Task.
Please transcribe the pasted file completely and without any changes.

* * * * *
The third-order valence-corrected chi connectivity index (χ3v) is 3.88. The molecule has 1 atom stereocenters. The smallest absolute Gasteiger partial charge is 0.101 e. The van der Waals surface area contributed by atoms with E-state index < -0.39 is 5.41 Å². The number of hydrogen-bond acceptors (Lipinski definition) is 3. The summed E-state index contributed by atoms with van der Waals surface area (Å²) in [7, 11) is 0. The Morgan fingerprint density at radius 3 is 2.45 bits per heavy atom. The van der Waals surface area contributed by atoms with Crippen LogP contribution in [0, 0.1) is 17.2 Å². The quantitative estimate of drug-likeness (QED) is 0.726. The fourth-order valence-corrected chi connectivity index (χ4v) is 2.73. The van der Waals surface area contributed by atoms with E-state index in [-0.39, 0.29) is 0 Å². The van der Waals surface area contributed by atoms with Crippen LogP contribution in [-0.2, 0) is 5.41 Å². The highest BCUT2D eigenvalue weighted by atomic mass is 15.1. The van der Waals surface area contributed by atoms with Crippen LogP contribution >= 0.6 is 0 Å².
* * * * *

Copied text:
The third-order valence-corrected chi connectivity index (χ3v) is 3.88. The molecule has 1 atom stereocenters. The smallest absolute Gasteiger partial charge is 0.101 e. The van der Waals surface area contributed by atoms with E-state index < -0.39 is 5.41 Å². The number of hydrogen-bond acceptors (Lipinski definition) is 3. The summed E-state index contributed by atoms with van der Waals surface area (Å²) in [7, 11) is 0. The Morgan fingerprint density at radius 3 is 2.45 bits per heavy atom. The van der Waals surface area contributed by atoms with Crippen LogP contribution in [0, 0.1) is 17.2 Å². The quantitative estimate of drug-likeness (QED) is 0.726. The fourth-order valence-corrected chi connectivity index (χ4v) is 2.73. The van der Waals surface area contributed by atoms with E-state index in [-0.39, 0.29) is 0 Å². The van der Waals surface area contributed by atoms with Crippen LogP contribution in [-0.2, 0) is 5.41 Å². The highest BCUT2D eigenvalue weighted by atomic mass is 15.1. The van der Waals surface area contributed by atoms with Crippen LogP contribution >= 0.6 is 0 Å².